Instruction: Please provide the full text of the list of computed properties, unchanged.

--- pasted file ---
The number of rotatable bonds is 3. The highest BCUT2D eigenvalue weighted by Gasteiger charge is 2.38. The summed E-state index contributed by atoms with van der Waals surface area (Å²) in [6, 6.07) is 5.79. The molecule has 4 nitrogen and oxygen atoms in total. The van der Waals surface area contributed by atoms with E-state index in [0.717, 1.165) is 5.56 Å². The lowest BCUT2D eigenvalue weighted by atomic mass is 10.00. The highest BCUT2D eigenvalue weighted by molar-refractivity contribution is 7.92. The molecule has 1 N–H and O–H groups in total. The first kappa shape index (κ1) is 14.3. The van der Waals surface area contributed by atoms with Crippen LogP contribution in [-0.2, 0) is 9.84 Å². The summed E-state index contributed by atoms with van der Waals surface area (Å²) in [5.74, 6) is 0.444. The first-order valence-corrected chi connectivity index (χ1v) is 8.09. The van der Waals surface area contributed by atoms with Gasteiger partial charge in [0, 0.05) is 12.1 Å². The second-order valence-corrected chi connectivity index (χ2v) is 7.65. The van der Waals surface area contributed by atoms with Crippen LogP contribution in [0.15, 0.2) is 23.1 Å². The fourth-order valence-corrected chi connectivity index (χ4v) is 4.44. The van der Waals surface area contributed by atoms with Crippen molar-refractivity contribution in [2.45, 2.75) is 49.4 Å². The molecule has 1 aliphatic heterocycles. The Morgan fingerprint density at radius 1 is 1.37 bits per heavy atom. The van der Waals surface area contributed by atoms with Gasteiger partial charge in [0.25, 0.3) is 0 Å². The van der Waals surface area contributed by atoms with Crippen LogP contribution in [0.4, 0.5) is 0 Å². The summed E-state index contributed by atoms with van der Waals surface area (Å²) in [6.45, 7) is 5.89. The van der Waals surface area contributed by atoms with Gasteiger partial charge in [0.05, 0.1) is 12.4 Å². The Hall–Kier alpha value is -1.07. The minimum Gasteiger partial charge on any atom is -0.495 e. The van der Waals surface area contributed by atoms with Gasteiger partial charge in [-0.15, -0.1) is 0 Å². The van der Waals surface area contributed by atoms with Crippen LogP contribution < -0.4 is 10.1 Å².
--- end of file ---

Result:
The number of rotatable bonds is 3. The highest BCUT2D eigenvalue weighted by Gasteiger charge is 2.38. The summed E-state index contributed by atoms with van der Waals surface area (Å²) in [6, 6.07) is 5.79. The molecule has 4 nitrogen and oxygen atoms in total. The van der Waals surface area contributed by atoms with E-state index in [0.717, 1.165) is 5.56 Å². The lowest BCUT2D eigenvalue weighted by atomic mass is 10.00. The highest BCUT2D eigenvalue weighted by molar-refractivity contribution is 7.92. The molecule has 1 N–H and O–H groups in total. The first kappa shape index (κ1) is 14.3. The van der Waals surface area contributed by atoms with Crippen LogP contribution in [-0.2, 0) is 9.84 Å². The summed E-state index contributed by atoms with van der Waals surface area (Å²) in [5.74, 6) is 0.444. The first-order valence-corrected chi connectivity index (χ1v) is 8.09. The van der Waals surface area contributed by atoms with Gasteiger partial charge in [0, 0.05) is 12.1 Å². The second-order valence-corrected chi connectivity index (χ2v) is 7.65. The van der Waals surface area contributed by atoms with Crippen LogP contribution in [0.15, 0.2) is 23.1 Å². The fourth-order valence-corrected chi connectivity index (χ4v) is 4.44. The van der Waals surface area contributed by atoms with Crippen molar-refractivity contribution in [2.45, 2.75) is 49.4 Å². The molecule has 1 aliphatic heterocycles. The Morgan fingerprint density at radius 1 is 1.37 bits per heavy atom. The van der Waals surface area contributed by atoms with Gasteiger partial charge in [0.25, 0.3) is 0 Å². The van der Waals surface area contributed by atoms with Crippen LogP contribution in [0.4, 0.5) is 0 Å². The summed E-state index contributed by atoms with van der Waals surface area (Å²) in [6.45, 7) is 5.89. The van der Waals surface area contributed by atoms with Gasteiger partial charge in [0.05, 0.1) is 12.4 Å². The Hall–Kier alpha value is -1.07. The minimum Gasteiger partial charge on any atom is -0.495 e. The van der Waals surface area contributed by atoms with Gasteiger partial charge in [-0.15, -0.1) is 0 Å². The van der Waals surface area contributed by atoms with Crippen LogP contribution < -0.4 is 10.1 Å².